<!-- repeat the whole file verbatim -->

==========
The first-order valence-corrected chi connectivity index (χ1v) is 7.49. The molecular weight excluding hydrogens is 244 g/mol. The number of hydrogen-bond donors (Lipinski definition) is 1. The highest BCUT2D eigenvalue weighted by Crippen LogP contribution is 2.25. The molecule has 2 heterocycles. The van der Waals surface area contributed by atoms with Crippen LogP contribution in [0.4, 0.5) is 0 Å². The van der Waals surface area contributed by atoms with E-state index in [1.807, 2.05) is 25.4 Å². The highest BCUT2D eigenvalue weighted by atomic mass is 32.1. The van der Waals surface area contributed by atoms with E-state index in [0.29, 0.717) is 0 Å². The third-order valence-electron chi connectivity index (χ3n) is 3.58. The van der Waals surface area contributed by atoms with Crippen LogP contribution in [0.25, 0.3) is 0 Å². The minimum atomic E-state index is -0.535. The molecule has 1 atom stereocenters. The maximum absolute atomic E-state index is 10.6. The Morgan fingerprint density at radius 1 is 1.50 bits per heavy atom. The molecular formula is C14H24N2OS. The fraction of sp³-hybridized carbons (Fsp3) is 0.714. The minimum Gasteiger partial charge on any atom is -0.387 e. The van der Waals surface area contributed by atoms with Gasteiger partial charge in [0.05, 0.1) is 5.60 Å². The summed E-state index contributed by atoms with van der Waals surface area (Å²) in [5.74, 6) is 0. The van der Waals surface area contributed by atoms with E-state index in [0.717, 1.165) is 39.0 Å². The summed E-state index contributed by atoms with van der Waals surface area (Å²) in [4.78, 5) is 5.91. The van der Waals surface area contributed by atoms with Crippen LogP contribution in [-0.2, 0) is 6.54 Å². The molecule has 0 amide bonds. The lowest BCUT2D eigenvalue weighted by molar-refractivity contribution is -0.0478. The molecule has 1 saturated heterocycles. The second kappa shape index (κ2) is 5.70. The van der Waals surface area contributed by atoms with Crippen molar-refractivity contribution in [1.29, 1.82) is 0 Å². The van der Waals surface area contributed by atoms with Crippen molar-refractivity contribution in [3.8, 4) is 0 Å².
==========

The first-order valence-corrected chi connectivity index (χ1v) is 7.49. The molecular weight excluding hydrogens is 244 g/mol. The number of hydrogen-bond donors (Lipinski definition) is 1. The highest BCUT2D eigenvalue weighted by Crippen LogP contribution is 2.25. The molecule has 2 heterocycles. The van der Waals surface area contributed by atoms with Crippen LogP contribution in [0.4, 0.5) is 0 Å². The van der Waals surface area contributed by atoms with E-state index in [1.807, 2.05) is 25.4 Å². The highest BCUT2D eigenvalue weighted by atomic mass is 32.1. The van der Waals surface area contributed by atoms with E-state index in [0.29, 0.717) is 0 Å². The third-order valence-electron chi connectivity index (χ3n) is 3.58. The van der Waals surface area contributed by atoms with Crippen LogP contribution in [0.25, 0.3) is 0 Å². The minimum atomic E-state index is -0.535. The molecule has 1 atom stereocenters. The maximum absolute atomic E-state index is 10.6. The Morgan fingerprint density at radius 1 is 1.50 bits per heavy atom. The molecular formula is C14H24N2OS. The fraction of sp³-hybridized carbons (Fsp3) is 0.714. The minimum Gasteiger partial charge on any atom is -0.387 e. The van der Waals surface area contributed by atoms with Gasteiger partial charge in [0.05, 0.1) is 5.60 Å². The summed E-state index contributed by atoms with van der Waals surface area (Å²) in [5.74, 6) is 0. The van der Waals surface area contributed by atoms with E-state index in [0.717, 1.165) is 39.0 Å². The summed E-state index contributed by atoms with van der Waals surface area (Å²) in [4.78, 5) is 5.91. The van der Waals surface area contributed by atoms with Crippen LogP contribution in [-0.2, 0) is 6.54 Å². The molecule has 0 amide bonds. The lowest BCUT2D eigenvalue weighted by molar-refractivity contribution is -0.0478. The molecule has 1 saturated heterocycles. The second kappa shape index (κ2) is 5.70. The van der Waals surface area contributed by atoms with Crippen molar-refractivity contribution in [1.29, 1.82) is 0 Å². The van der Waals surface area contributed by atoms with Crippen molar-refractivity contribution in [3.8, 4) is 0 Å².